Much effort has been invested in developing vaccines against COVID-19 in the hope of averting a virus outbreak, and the S-protein from SARS-CoV-2 has been used in the majority of vaccine candidates now being developed (Dhama et al., 2020). According to the WHO, there are 158 SARS-CoV-2 vaccine candidates in preclinical or exploratory stages of development (World Health Organization, 2020). ChAdOx1 (University of Oxford), Pathogen-specific aAPC (ShinzenGeno-Immune Medical Institute), INO-4800 (Inovio, Inc.), Ad5-nCoV (CanSino Biologicals), and the drugs mRNA-1273 (Moderna) and LV-SMENP-DC are all being investigated in phase I/II clinical trials (World Health Organization, 2020). Several vaccines are developed around the world, each type of vaccine has its own set of benefits and drawbacks. 

Each kind of vaccine is now being evaluated by the FDA for licensure (Wang et al., 2020). Researchers now have access to a range of adjuvant technologies, including MF-59 (Novartis), CpG 1018 (Dynavax), AS03 (GSK), and others, that can be utilized to boost the immunogenicity of a vaccine during development (Andreadakis et al., 2020). This technique is also being used to identify epitopes for SARS-CoV-2 vaccine candidates, which is an additional application of the technique. Using this method, the key B cell epitopes and cytotoxic T cells present in viral proteins recognized by the immune system can be identified. (Gupta et al., 2006).

1.4. Working Mechanism of COVID-19 Vaccine

Vaccines give protection in a variety of ways, which vary depending on the type of vaccine administered. After receiving any type of vaccination, the body produces T-lymphocytes and B-lymphocytes which produce antibodies against pathogenic antigens and remember how to fight the virus in the future if it is exposed (Shah, 2021). After receiving a vaccination, the body begins to produce immune cells i.e. T-lymphocytes and B-lymphocytes (Alberts et al., 2002). A person can get the virus that causes COVID-19 before or after the immunizations and later becomes ill as a result of the vaccine failing to provide adequate protection against the virus. After vaccination, symptoms such as fever may arise as a result of the immune system's attempt to strengthen its defense. These signs and symptoms are usual and signal that the body is putting together an immunological response to an infection (CDC, 2021).


1.5. Types of COVID-19 Vaccine and their working Mechanism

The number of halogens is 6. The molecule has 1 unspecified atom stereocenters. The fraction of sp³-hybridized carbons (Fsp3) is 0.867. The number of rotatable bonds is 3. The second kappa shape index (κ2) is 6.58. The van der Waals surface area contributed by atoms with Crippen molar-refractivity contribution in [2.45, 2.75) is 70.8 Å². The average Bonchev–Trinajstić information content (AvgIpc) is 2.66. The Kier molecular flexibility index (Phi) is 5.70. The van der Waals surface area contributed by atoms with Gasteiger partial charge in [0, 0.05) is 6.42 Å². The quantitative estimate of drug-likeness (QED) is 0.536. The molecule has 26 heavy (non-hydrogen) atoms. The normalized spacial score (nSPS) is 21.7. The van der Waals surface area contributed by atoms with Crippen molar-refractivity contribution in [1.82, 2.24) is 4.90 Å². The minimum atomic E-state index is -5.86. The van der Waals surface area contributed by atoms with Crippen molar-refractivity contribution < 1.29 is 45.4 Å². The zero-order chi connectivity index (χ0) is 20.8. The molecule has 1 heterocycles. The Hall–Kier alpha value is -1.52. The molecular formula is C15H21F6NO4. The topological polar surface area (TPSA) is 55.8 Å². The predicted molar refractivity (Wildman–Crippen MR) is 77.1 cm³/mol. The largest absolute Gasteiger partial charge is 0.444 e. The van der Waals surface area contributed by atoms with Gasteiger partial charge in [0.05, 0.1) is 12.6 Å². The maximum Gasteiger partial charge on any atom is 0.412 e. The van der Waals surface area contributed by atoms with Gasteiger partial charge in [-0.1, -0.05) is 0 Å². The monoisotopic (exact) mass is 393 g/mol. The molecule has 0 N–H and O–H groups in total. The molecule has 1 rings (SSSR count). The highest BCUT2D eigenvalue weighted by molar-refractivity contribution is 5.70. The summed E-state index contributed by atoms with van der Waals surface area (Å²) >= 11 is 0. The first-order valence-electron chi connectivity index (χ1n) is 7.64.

1.5.1. Protein Sub-unit vaccine

Subunit vaccination is utilized to elicit a long-term protective or therapeutic immune response in the patient via the use of recombinant antigenic proteins or else synthetic peptides (Wang et al., 2020). On the other hand, the sub-unit vaccine has low immunogenicity and the addition of an adjuvant is needed to boost the immune responses enhance by immunization. It is possible to enhance the immunomodulatory cytokine response or raise the antigenic material biological half-life. Adjuvants are used to assist compensate for some of the drawbacks of protein subunit vaccinations (Cao et al., 2018). The most efficient antigen for producing neutralizing antibodies is the S protein (SARS-CoV-2 virus). S Protein is made up of two subunits. This collection of domains can be found in both S1 and S2, with S2 including domains FP, HR 1, and 2, as well as other domains (Ou et al., 2020). The virus invades the cell through endocytosis and makes contact with the hACE2 receptor via the S-Protein. The subunit vaccine's targets are the S-Protein and its antigenic components (Wang et al., 2020). The S glycoprotein can be recognized from the other glycoproteins during the pre-fusion and post-fusion phases. As a result, to protect the epitopes and elicit effective antibody responses, the antigen needs to retain the surface chemistry along with the shape of pre-fusion spike protein (Graham, 2020). As previously indicated, using RBM antigen will boost the counterbalancing antibody response as well as the entire efficacy of vaccination.


Novavax (NVX-CoV2373): 

NvxCoV2373 is an immunizing vaccine based on recombinant coronavirus S-Protein expression. It is a pre-fusion, stable protein that is utilized to block the transmission of disease-causing coronaviruses (Coleman et al., 2014). It was possible to express the protein in a stable manner using Baculovirus technology (Tu et al., 2020). According to the business, the Matrix-M adjuvant will be employed by increasing the production of neutralizing antibodies to stimulate the immune response versus the SARS-CoV-2 spike protein. After solo immunization, animal models developed a statistically significant number of anti-spike in nature protein antibodies that inhibit the hACE2 receptor binding region and were capable of triggering SARS-CoV-2 wild-type virus nullifying antibodies (Novavax covid 19 vaccine trial, 2020).